Mihăilescu, Dana: "Confronting the Shadow of the Holocaust through Transcultural Memory Networks. Martin Lemelman’s Mendel’s Daughter (2006) and Two Cents Plain (2010)." In: Shofar 38.1 (2020), S. 38–75.
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|Resource type: Journal Article
BibTeX citation key: Mihilescu2020
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Keywords: "Mendel’s Daughter", "Two Cents Plain", Autobiography, Holocaust, Judaism, Lemelman. Martin, Memoria, USA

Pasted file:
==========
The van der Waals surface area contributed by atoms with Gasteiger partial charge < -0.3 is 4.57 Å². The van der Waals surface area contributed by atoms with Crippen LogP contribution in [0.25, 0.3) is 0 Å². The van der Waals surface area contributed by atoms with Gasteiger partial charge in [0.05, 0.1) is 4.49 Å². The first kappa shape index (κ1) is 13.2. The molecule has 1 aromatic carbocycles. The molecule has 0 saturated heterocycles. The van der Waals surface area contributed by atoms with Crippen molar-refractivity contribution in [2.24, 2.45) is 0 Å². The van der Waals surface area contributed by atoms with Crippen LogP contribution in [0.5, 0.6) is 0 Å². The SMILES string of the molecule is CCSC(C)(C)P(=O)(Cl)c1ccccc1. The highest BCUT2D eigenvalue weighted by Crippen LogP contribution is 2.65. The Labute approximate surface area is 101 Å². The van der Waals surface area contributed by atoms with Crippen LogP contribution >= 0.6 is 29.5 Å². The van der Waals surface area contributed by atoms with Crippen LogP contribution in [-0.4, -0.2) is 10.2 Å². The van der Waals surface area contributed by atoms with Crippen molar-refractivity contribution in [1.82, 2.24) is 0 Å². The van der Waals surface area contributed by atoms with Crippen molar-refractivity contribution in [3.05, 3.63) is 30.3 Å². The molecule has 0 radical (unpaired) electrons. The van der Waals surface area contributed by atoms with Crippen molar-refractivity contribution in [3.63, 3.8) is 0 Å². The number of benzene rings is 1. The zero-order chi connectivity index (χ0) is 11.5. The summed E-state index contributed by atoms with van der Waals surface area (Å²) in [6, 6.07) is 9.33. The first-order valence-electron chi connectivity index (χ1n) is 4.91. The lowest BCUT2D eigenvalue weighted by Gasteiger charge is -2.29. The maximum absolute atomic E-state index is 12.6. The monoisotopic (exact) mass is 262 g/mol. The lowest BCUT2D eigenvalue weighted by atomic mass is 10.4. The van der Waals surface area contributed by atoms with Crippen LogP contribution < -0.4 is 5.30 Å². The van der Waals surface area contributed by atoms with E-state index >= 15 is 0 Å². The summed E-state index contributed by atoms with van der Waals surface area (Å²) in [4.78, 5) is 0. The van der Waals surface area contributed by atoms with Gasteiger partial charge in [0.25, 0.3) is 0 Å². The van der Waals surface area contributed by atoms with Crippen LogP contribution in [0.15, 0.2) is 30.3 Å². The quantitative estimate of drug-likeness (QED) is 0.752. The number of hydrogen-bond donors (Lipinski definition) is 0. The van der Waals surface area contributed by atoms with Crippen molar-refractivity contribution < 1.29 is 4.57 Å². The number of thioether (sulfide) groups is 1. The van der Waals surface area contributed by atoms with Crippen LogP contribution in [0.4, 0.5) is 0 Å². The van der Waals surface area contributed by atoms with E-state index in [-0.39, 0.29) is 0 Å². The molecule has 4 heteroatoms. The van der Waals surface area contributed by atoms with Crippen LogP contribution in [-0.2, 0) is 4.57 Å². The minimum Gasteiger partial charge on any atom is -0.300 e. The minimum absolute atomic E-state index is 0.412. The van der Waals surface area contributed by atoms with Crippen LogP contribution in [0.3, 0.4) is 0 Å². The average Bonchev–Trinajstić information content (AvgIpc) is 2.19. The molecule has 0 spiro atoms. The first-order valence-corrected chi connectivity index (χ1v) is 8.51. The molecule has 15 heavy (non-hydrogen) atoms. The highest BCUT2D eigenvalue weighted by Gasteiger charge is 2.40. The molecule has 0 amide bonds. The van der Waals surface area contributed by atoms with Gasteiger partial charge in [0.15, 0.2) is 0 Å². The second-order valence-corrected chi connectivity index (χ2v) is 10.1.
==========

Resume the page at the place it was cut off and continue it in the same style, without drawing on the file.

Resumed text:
This paper examines two graphic memoirs by Martin Lemelman that bring together contrasting points of view about the Holocaust and Jewish identity: Mendel's Daughter (2006) focuses on the Holocaust from the perspective of the author's mother, a Holocaust survivor, as passed down to the son born after the end of World War II; its follow-up, Two Cents Plain: My Brooklyn Boyhood (2010), continues the story of Lemelman's family through the author's Brooklyn boyhood, referencing the role of the Holocaust in his early years. My paper probes the memories and struggles specific to each generation from Lemelman's family in relation to one's assumed identity during and after World War II, in Eastern Europe and the United States. I am particularly interested in examining how the entanglements of transcultural, transmedial, and transgenerational memories of the Holocaust give rise to an ethical engagement with World War II and images of spaces where genocide happened. In this sense, I will compare the parallel images of Poland during World War II (now Ukraine) from Mendel's Daughter and those of the United States in the 1950s and 1960s from Two Cents Plain in which various generations' perspectives clash or coalesce, bringing forth an ethical commitment to the remembrance of war and life in its aftermath via permanent alertness and vigilance to the development of sociopolitical structures in various locales.
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